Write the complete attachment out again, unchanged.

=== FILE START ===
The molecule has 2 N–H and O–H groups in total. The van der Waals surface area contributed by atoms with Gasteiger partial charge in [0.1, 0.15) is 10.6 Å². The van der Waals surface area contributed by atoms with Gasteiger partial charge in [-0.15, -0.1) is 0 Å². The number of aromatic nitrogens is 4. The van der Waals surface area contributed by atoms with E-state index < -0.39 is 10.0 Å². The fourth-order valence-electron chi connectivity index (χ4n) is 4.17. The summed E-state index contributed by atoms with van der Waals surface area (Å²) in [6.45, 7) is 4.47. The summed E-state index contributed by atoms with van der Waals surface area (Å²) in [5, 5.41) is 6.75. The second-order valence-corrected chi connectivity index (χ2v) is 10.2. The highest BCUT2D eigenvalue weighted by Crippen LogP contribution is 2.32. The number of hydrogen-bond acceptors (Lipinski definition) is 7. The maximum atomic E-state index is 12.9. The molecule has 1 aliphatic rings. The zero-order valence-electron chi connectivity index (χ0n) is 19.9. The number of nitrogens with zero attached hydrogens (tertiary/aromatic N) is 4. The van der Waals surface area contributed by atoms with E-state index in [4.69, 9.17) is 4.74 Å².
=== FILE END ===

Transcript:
The molecule has 2 N–H and O–H groups in total. The van der Waals surface area contributed by atoms with Gasteiger partial charge in [0.1, 0.15) is 10.6 Å². The van der Waals surface area contributed by atoms with Gasteiger partial charge in [-0.15, -0.1) is 0 Å². The number of aromatic nitrogens is 4. The van der Waals surface area contributed by atoms with E-state index < -0.39 is 10.0 Å². The fourth-order valence-electron chi connectivity index (χ4n) is 4.17. The summed E-state index contributed by atoms with van der Waals surface area (Å²) in [6.45, 7) is 4.47. The summed E-state index contributed by atoms with van der Waals surface area (Å²) in [5, 5.41) is 6.75. The second-order valence-corrected chi connectivity index (χ2v) is 10.2. The highest BCUT2D eigenvalue weighted by Crippen LogP contribution is 2.32. The number of hydrogen-bond acceptors (Lipinski definition) is 7. The maximum atomic E-state index is 12.9. The molecule has 1 aliphatic rings. The zero-order valence-electron chi connectivity index (χ0n) is 19.9. The number of nitrogens with zero attached hydrogens (tertiary/aromatic N) is 4. The van der Waals surface area contributed by atoms with E-state index in [4.69, 9.17) is 4.74 Å².